Anyways, my mom left the next day. We were almost alone in the office from Tuesday to Thursday, and we got a lot done. Especially because we were blasting NSYNC. Last Friday, we had a lazy evening and I made this cream of mushroom hotdish thing that I have been dying to make. I highly recommend it. Take white onions and sauté large diced pieces in butter. Add fresh mushrooms sliced, but still chunky. The mushrooms here are SOO good! Then, add cream- we used milk cause it was more trusty and healthy. Let it simmer for awhile so it thickens a bit. Then I put italian bread in olive oil and garlic to toast it and poached an egg. Assemble: Bread, mushroom sauce, egg. Honestly I thought it was so good. I got the mushroom sauce recipe from Ernestine who puts it over sticky rice- which is also awesome. Glass of red wine. Perfect!

Saturday was equally relaxing. It was beautiful our so we went on our rooftop and laid out and read for hours with coffee. Then I went on a run. I haven't really talked about exercising here. First of all, people don't run outside, except in Kigali. Most people do something physical for their jobs anyways. Apparently there are gyms around but I haven't seen any. Secondly, it can get really hot. It is Africa, and you can't wear shorts and a tanktop. Add the altitude and the staring and laughing, its a struggle. Anyways, I still like running here, clears my head, regardless of people running along side me making fun of me. You should have seen the looks I got when I decided to run hills. Sprint up, walk down, repeat. People actually thought I was crazy. We headed into Kigali later in the afternoon. We met up with Ernestine's nephews, who go to school in the US and are our age. Steve, Blaize, and Davy took us out, which was a blast. We stayed out later than I have, honestly, in years- other than for schoolwork. The next morning, we were exhausted. We slept our day away at Pudentienne's and then headed back to Muhanga in the evening.

This week has been full of hectic work that we are trying to finish before we leave. We created a website, finalized 3 brochures, created a school profile, (complete with a budget analysis and business plan), made a catalogue for the handicrafts (and a pricing system), finalized a partnership with Intel (yay!), and made a fundraising booklet for Giving Hope. Still to come- videos for Giving Hope and Ibakwe School.

Also, I decided to financially adopt Frieda Grace, who I spoke about in my last blog. Sara (her amazing mother), Monique, and I have been trying to get her medical treatment. We needed to buy health insurance and then go to the health center to get a referral to the hospital. When Sara tried to get health insurance, we kept being sent to the back of the line because she was Batwa and was trying to get insurance for just one person, who had no official document, as opposed to a family, until Monique went and got the job done. That woman is literally a superhero who knows everyone- a perfect social worker. Yesterday, we spent the morning at the hospital as she had an initial examination and blood tests. She has some type of disease, but nothing showed up as out of the ordinary with her blood work. She got to sit on my lap the whole day and during all the tests. I love her. Early next week, we will head to a specialist in Kigali and determine a prognosis.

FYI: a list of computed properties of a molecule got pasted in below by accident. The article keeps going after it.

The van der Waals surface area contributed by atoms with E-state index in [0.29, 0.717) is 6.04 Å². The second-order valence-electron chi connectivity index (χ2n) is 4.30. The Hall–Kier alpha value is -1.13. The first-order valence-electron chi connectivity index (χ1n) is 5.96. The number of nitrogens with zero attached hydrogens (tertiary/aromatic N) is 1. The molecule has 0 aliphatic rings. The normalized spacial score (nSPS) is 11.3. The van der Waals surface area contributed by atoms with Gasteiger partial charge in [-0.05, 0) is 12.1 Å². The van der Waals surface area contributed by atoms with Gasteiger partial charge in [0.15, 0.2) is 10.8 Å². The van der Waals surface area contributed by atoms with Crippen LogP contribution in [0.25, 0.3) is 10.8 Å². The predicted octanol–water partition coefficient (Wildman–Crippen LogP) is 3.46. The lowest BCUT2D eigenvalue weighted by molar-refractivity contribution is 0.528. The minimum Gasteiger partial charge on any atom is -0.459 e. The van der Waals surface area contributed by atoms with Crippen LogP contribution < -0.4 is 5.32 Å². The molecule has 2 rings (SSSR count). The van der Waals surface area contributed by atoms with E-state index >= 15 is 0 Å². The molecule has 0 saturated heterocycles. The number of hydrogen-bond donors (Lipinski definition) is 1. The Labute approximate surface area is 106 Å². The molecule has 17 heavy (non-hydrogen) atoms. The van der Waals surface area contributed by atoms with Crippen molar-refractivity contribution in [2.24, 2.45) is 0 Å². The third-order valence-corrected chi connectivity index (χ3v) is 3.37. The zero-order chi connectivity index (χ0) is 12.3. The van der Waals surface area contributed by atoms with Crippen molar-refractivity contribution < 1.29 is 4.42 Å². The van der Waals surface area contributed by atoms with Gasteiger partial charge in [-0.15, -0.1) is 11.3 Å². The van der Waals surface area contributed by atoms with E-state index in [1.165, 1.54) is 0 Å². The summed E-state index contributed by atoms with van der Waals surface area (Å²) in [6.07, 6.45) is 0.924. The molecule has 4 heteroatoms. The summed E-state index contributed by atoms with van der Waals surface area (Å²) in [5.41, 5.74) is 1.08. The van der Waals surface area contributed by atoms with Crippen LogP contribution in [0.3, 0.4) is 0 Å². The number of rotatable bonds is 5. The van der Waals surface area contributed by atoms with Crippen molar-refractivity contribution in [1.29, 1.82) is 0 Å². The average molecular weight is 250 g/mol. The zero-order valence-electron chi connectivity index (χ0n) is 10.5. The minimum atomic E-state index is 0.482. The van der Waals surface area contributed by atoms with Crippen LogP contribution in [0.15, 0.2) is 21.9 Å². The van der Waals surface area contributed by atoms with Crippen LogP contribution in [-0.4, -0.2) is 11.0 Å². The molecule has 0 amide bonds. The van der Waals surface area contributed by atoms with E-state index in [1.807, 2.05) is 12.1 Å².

Sorry it has been awhile, but I just want to say thank you for all of the support I have been continually getting from my whole community at home.  I am so appreciative of the support and hope that my experience here is having effects on people at home that I can't see. I feel really really lucky to be connected with people who don't just let me do this, but are interested and want to help. That's not normal, and I am so grateful and inspired by everyone that has been apart of this with me. 



Thanks,
Tate


1 comment:

  1. I’ve tasted tilapia somewhere east. It was amazing! What I love about travelling is not just the fact that we are in a different place but also the knowledge we get from the people around that helps us know ourselves better. I’m glad that your trip was a success. Your safari photos are priceless! I can’t wait for my family safari adventure this year. Good luck on your plans, and stay safe!

    Jordan Hood

    ReplyDelete